Kill all non-believers? Atheist activist Amanda Scott is receiving hate mail and death threats after speaking out against a planned “In God We Trust” display at a government building in Mobile, Alabama.
Scott, a 21-year-old college student, spoke before the Mobile County Commission twice, once at a June 19 meeting where the “In God We Trust” display was approved, and again on August 7, when she and several others proposed their own displays, including “In Reason We Trust.”
Scott, a member of the Mobile Atheist Community, also spoke openly with the media about her opposition to the “In God We Trust” display.
Apparently many Christians in the area felt threatened by Scott challenging the “In God We Trust” display: they responding with a torrent of hate mail and death threats.
Here are just a few of the messages that were directed at Scott provided by AL.com:
- “Shoot her for treason.”
- “Go jump off a bridge.”
- “I believe in God. ‘In God We Trust’ should not be an issue. I bet that if she was [sic] fixing to be raped or murdered she would be asking God to save her.”
- “Get a rope.”
- “If you don’t believe in God, how can God or the word God offend you? I wish people like this would walk into traffic.”
- “She can take a flying leap off Canal Bridge.”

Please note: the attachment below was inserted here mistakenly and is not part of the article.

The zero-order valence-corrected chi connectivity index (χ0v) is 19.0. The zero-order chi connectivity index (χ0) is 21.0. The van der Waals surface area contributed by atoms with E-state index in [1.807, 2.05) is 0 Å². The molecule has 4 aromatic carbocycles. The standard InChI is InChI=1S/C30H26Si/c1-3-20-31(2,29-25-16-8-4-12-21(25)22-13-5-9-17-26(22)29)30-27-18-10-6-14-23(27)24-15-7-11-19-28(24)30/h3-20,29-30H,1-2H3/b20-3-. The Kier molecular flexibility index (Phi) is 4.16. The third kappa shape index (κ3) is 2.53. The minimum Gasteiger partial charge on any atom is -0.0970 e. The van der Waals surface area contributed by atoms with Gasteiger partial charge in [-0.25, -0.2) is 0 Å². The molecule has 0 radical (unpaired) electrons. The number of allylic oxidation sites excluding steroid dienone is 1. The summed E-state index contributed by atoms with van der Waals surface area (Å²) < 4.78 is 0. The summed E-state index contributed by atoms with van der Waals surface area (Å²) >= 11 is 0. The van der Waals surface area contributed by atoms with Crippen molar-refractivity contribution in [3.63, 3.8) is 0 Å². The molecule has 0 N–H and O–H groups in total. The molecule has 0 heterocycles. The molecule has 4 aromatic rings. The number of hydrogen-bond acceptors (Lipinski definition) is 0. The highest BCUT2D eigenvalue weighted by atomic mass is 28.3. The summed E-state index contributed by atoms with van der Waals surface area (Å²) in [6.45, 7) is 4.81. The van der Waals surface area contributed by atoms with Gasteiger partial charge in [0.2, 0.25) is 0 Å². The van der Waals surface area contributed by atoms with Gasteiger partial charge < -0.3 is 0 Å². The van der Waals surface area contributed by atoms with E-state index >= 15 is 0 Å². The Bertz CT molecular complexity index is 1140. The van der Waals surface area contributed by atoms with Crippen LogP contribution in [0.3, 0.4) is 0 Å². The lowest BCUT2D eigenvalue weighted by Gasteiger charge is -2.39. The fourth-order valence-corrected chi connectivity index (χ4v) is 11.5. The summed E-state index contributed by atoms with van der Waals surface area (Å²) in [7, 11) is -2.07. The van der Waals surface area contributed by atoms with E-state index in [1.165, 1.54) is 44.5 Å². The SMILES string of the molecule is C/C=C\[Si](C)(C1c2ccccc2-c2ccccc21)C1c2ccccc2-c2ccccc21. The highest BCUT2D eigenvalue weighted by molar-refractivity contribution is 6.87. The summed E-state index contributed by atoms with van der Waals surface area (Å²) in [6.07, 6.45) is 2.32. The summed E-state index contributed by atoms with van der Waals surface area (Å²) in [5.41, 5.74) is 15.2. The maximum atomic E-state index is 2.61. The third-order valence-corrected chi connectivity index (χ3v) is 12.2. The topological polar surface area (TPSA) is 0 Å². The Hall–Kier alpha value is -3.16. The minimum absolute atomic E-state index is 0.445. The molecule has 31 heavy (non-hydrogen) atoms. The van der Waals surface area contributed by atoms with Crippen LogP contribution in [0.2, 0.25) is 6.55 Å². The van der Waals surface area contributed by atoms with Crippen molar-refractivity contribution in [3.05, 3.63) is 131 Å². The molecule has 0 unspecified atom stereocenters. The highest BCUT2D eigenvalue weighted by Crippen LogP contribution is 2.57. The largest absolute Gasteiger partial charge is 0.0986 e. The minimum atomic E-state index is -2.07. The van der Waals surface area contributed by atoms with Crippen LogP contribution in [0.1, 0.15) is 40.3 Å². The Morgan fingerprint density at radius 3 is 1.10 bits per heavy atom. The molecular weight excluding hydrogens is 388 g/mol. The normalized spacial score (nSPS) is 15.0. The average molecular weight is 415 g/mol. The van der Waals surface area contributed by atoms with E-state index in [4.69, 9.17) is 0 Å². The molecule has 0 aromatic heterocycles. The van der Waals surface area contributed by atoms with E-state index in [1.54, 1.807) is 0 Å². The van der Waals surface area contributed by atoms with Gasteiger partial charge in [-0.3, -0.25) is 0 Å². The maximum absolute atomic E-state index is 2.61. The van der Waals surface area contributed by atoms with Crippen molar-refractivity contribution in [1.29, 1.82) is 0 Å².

- “Dump her off at the Iraq border, tell her she’s home hit the road.”
- “Whatever happened to stoning people in the city square?”
- “I hope you go to Hell you filthy Atheist..”
Friendly Atheist has screenshots of additional threats made against Scott via Facebook. There is also a new Facebook page, Christian “Love” In Alabama, dedicated to collecting posts from angry Christians threatening and abusing Scott.
Scott, a Faulkner State Community College student, said that she was disappointed to receive the hate mail:
I tried to be respectful in my testimony and my interview, but I was met with hateful comments and messages from members of the local community attacking my personal character and even my physical appearance.
I will not allow the hatred to discourage me from continuing to defend the constitutional principle of the separation of church and state and the civil rights of atheists here in the city of Mobile and the state of Alabama.
Scott is a hero, speaking out for what is right despite the threats and harassment from angry, ignorant, and frightened Christians. Her ordeal is a potent reminder of the viciousness the Christian community is capable of when their religious superstition is threatened, and their Christian privilege is challenged.